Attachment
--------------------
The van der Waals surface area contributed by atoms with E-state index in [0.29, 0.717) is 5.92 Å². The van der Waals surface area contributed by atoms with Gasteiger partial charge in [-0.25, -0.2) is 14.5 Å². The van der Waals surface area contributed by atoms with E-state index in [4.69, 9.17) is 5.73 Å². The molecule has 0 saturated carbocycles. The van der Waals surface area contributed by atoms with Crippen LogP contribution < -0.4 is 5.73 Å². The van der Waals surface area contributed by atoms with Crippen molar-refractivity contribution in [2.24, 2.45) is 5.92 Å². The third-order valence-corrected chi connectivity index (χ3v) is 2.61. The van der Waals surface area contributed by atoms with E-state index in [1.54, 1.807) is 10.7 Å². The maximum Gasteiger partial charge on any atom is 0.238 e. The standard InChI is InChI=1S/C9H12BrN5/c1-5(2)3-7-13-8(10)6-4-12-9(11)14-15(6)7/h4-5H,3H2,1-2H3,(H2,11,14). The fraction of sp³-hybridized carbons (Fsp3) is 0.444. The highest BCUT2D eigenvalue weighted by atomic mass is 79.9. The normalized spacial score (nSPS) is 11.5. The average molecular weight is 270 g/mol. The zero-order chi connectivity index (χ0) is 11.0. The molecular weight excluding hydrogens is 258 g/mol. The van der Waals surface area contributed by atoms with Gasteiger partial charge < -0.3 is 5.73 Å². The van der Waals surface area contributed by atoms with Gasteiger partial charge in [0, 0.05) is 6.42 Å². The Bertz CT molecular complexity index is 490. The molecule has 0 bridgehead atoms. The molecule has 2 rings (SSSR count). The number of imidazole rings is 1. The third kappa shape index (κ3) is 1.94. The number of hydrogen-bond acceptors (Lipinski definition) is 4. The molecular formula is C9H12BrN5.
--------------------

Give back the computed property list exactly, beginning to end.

The van der Waals surface area contributed by atoms with E-state index in [0.29, 0.717) is 5.92 Å². The van der Waals surface area contributed by atoms with Gasteiger partial charge in [-0.25, -0.2) is 14.5 Å². The van der Waals surface area contributed by atoms with E-state index in [4.69, 9.17) is 5.73 Å². The molecule has 0 saturated carbocycles. The van der Waals surface area contributed by atoms with Crippen LogP contribution < -0.4 is 5.73 Å². The van der Waals surface area contributed by atoms with Crippen molar-refractivity contribution in [2.24, 2.45) is 5.92 Å². The third-order valence-corrected chi connectivity index (χ3v) is 2.61. The van der Waals surface area contributed by atoms with E-state index in [1.54, 1.807) is 10.7 Å². The maximum Gasteiger partial charge on any atom is 0.238 e. The standard InChI is InChI=1S/C9H12BrN5/c1-5(2)3-7-13-8(10)6-4-12-9(11)14-15(6)7/h4-5H,3H2,1-2H3,(H2,11,14). The fraction of sp³-hybridized carbons (Fsp3) is 0.444. The highest BCUT2D eigenvalue weighted by atomic mass is 79.9. The normalized spacial score (nSPS) is 11.5. The average molecular weight is 270 g/mol. The zero-order chi connectivity index (χ0) is 11.0. The molecular weight excluding hydrogens is 258 g/mol. The van der Waals surface area contributed by atoms with Gasteiger partial charge < -0.3 is 5.73 Å². The van der Waals surface area contributed by atoms with Gasteiger partial charge in [0, 0.05) is 6.42 Å². The Bertz CT molecular complexity index is 490. The molecule has 0 bridgehead atoms. The molecule has 2 rings (SSSR count). The number of imidazole rings is 1. The third kappa shape index (κ3) is 1.94. The number of hydrogen-bond acceptors (Lipinski definition) is 4. The molecular formula is C9H12BrN5.